The Confidential Relationships (Preservation) Law – which Cayman’s attorney general once referred to as “the bane of our existence since the 1970s” – will be replaced by rewritten legislation as early as this summer.
The new law, called the Confidential Information Disclosure Bill, could come before the Legislative Assembly as early as next month following budget discussions. Premier Alden McLaughlin announced plans to repeal the territory’s current law at the Anti-Corruption Summit in London this week.
Much of what was contained in the previous Confidential Relationships (Preservation) Law has survived in the rewritten version of the legislation, which was made public Thursday.
However, the new proposal reads as enabling legislation, rather than preventative, stating under what circumstances confidential information is able to be disclosed.
Most instances where confidential information can be disclosed center around requests by law enforcement and financial regulatory authorities, including requests from the Royal Cayman Islands Police, the Cayman Islands Anti-Corruption Commission, the Cayman Islands Grand Court and the Cayman Islands Monetary Authority.
Disclosures made under Cayman’s Mutual Legal Assistance Treaty with the U.S. or where lawful requests are made by the Cayman Islands Monetary Authority or the Financial Reporting Authority are also permitted.
Confidential information disclosures, as was the case under the previous law, are allowed with the consent of the business entity’s principals.
A new section of the legislation concerns disclosures of confidential information “in relation to a serious threat to life, health, safety of a person or in relation to a serious threat to the environment, shall have a defense to an action for breach of the duty of confidence.” This protection depends on the person acting “in good faith,” in the same manner as would normally occur in a whistleblower situation.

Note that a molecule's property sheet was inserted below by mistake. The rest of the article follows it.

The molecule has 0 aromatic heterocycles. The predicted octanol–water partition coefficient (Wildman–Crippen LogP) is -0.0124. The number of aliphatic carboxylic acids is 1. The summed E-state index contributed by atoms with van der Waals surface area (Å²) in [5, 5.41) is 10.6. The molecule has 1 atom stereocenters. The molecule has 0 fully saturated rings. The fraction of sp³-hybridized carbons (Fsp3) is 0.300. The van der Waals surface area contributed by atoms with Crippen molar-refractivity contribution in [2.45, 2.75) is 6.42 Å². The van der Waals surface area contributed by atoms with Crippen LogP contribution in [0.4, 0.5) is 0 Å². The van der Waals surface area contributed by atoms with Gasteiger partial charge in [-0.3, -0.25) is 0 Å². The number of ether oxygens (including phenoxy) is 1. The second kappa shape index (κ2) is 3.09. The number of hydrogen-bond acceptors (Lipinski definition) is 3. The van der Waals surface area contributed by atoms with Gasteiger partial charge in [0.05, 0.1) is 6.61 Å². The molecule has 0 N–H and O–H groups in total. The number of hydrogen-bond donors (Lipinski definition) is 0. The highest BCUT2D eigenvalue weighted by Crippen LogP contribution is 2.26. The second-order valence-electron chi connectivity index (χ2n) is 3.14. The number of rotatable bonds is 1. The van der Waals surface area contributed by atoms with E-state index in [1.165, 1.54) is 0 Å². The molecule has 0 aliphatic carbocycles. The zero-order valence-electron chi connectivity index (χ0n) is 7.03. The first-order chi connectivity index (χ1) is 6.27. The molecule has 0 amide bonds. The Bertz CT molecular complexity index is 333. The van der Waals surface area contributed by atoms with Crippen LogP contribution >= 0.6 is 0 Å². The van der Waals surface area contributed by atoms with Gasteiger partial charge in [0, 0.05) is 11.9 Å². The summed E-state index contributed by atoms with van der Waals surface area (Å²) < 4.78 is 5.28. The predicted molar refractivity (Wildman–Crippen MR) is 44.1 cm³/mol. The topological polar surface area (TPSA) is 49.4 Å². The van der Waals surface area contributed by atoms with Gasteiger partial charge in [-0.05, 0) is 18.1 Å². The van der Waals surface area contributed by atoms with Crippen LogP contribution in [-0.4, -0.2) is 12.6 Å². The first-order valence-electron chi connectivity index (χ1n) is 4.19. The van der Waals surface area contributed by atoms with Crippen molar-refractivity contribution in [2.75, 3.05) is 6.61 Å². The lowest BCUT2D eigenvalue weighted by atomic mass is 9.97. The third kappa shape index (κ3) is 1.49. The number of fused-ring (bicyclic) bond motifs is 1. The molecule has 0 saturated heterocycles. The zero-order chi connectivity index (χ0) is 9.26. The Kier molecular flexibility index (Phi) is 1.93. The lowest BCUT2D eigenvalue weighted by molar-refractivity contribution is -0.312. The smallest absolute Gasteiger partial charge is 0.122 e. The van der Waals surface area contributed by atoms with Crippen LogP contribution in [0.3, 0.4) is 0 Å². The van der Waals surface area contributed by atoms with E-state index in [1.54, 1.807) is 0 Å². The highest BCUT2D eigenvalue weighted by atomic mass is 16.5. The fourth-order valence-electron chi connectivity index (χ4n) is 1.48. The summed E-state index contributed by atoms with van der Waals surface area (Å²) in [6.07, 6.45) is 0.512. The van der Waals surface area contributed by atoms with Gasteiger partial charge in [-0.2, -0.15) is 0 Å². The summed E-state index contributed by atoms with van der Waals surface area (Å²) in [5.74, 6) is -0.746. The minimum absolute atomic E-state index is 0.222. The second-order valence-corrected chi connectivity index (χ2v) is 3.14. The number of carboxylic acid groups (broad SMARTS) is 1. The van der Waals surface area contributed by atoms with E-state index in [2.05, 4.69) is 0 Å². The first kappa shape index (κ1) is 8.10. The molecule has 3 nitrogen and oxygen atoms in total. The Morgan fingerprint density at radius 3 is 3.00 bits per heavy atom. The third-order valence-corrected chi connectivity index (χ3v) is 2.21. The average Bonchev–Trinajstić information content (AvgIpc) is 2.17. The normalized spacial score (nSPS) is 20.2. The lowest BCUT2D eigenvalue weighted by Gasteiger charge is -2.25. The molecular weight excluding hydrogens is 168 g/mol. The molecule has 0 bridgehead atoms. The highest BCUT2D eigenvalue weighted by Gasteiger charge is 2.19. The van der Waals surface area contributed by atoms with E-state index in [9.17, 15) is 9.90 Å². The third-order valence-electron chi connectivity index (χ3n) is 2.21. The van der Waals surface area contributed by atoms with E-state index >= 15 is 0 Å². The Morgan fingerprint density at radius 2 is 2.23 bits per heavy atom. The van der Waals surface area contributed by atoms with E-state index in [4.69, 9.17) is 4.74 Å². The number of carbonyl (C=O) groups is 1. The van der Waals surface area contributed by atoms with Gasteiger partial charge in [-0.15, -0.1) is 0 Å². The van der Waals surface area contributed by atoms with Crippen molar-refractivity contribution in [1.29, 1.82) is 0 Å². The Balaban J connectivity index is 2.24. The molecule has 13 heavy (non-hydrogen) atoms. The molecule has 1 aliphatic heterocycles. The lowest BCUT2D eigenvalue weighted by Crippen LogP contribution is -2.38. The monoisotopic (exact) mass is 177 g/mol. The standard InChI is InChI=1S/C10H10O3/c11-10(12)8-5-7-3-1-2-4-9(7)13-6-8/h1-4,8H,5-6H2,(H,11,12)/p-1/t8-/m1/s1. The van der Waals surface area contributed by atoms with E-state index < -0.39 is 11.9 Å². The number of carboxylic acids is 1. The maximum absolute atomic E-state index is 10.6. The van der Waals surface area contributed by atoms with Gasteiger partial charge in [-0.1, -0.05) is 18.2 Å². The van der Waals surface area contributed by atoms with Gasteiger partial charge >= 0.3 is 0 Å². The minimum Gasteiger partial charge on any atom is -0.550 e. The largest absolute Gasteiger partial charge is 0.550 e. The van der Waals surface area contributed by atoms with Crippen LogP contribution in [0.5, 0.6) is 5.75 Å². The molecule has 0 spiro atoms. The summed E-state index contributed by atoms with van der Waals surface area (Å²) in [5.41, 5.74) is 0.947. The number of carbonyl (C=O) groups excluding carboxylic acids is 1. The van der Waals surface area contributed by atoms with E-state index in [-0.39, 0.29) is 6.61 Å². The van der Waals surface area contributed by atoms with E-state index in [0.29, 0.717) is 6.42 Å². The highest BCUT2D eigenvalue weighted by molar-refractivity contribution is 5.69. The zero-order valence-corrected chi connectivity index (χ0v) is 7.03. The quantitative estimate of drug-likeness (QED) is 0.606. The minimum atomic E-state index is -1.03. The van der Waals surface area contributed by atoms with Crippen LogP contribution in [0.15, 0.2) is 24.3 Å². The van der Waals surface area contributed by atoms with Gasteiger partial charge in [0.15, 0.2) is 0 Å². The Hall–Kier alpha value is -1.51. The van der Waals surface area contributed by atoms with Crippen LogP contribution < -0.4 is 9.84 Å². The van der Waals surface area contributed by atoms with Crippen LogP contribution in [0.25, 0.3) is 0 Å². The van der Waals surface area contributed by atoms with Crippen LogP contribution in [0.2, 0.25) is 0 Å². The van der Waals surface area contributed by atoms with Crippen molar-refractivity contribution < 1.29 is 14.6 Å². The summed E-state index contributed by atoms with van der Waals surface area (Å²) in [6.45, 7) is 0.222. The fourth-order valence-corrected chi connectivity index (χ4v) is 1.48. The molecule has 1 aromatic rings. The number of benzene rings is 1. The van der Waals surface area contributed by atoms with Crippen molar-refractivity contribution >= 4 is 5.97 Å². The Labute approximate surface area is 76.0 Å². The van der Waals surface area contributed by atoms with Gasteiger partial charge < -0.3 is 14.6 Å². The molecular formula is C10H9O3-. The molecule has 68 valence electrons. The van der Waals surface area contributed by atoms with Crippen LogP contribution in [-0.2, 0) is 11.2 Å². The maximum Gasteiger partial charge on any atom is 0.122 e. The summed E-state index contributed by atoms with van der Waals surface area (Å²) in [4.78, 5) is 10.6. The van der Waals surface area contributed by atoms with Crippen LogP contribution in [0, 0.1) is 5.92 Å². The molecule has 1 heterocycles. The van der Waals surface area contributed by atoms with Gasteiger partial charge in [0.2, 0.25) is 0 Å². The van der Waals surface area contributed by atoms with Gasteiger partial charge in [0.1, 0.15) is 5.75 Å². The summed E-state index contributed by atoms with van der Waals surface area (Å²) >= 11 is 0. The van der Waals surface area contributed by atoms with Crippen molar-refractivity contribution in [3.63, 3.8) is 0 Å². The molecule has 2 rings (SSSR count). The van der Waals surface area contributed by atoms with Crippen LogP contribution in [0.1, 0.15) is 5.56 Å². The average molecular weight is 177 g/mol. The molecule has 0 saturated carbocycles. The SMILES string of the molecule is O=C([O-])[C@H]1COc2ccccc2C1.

‘Duty of confidence’
The rewritten law also contains a similar requirement as the previous legislation for an individual, who is said to have a “duty of confidence” to their employer or organization, who is due to give evidence in a court proceeding.
The proposed legislation maintains the requirement that the person apply for directions from the Grand Court prior to giving their evidence, unless they have already been allowed to divulge that information by the company’s principal.
A Grand Court judge, when hearing such an application, can then direct – based on the information before the court – whether the evidence can be given, or whether some of it should be withheld or even if some of it should be given only under certain conditions.
The judge can also order the evidence to be disclosed only to certain individuals in order to safeguard confidentiality.
Repeal considered ‘some years ago’
In February 2010, Cayman Attorney General Sam Bulgin told the Legislative Assembly that a financial task force reviewing the islands’ reporting regime recommended the repeal of the Confidential Relationships (Preservation) Law “some years ago.”
However, back in 2010, a considerable amount of uncertainty about Cayman’s fledgling data protection legislation – aimed at preventing the disclosure of an individual’s private information – still existed. Mr. Bulgin said it was decided that government should not attempt to amend the confidential relationships law until the other proposal had been dealt with.
Six years later, the Data Protection Bill has not been approved nor the Confidential Relationships (Preservation) Law been repealed. The Data Protection Bill is expected to be voted on by lawmakers in September.